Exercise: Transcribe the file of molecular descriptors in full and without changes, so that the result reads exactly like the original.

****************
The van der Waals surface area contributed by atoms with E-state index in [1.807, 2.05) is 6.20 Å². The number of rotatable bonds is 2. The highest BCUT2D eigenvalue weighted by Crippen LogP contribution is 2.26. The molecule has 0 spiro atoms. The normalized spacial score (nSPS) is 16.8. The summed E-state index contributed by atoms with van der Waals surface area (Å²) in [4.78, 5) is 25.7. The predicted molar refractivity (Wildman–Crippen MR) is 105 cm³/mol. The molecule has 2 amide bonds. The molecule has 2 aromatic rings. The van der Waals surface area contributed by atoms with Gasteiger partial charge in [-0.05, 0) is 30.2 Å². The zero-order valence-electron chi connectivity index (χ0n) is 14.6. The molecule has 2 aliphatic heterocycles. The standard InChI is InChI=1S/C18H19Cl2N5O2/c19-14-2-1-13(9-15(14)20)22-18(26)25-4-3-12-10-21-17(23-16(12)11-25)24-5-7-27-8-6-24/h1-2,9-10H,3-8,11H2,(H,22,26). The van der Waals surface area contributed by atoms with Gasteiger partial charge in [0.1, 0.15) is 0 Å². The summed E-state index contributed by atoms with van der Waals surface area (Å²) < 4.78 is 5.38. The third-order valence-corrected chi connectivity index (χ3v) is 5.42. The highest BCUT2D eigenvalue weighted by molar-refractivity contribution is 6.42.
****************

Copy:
The van der Waals surface area contributed by atoms with E-state index in [1.807, 2.05) is 6.20 Å². The number of rotatable bonds is 2. The highest BCUT2D eigenvalue weighted by Crippen LogP contribution is 2.26. The molecule has 0 spiro atoms. The normalized spacial score (nSPS) is 16.8. The summed E-state index contributed by atoms with van der Waals surface area (Å²) in [4.78, 5) is 25.7. The predicted molar refractivity (Wildman–Crippen MR) is 105 cm³/mol. The molecule has 2 amide bonds. The molecule has 2 aromatic rings. The van der Waals surface area contributed by atoms with Gasteiger partial charge in [-0.05, 0) is 30.2 Å². The zero-order valence-electron chi connectivity index (χ0n) is 14.6. The molecule has 2 aliphatic heterocycles. The standard InChI is InChI=1S/C18H19Cl2N5O2/c19-14-2-1-13(9-15(14)20)22-18(26)25-4-3-12-10-21-17(23-16(12)11-25)24-5-7-27-8-6-24/h1-2,9-10H,3-8,11H2,(H,22,26). The van der Waals surface area contributed by atoms with Gasteiger partial charge in [0.1, 0.15) is 0 Å². The summed E-state index contributed by atoms with van der Waals surface area (Å²) < 4.78 is 5.38. The third-order valence-corrected chi connectivity index (χ3v) is 5.42. The highest BCUT2D eigenvalue weighted by molar-refractivity contribution is 6.42.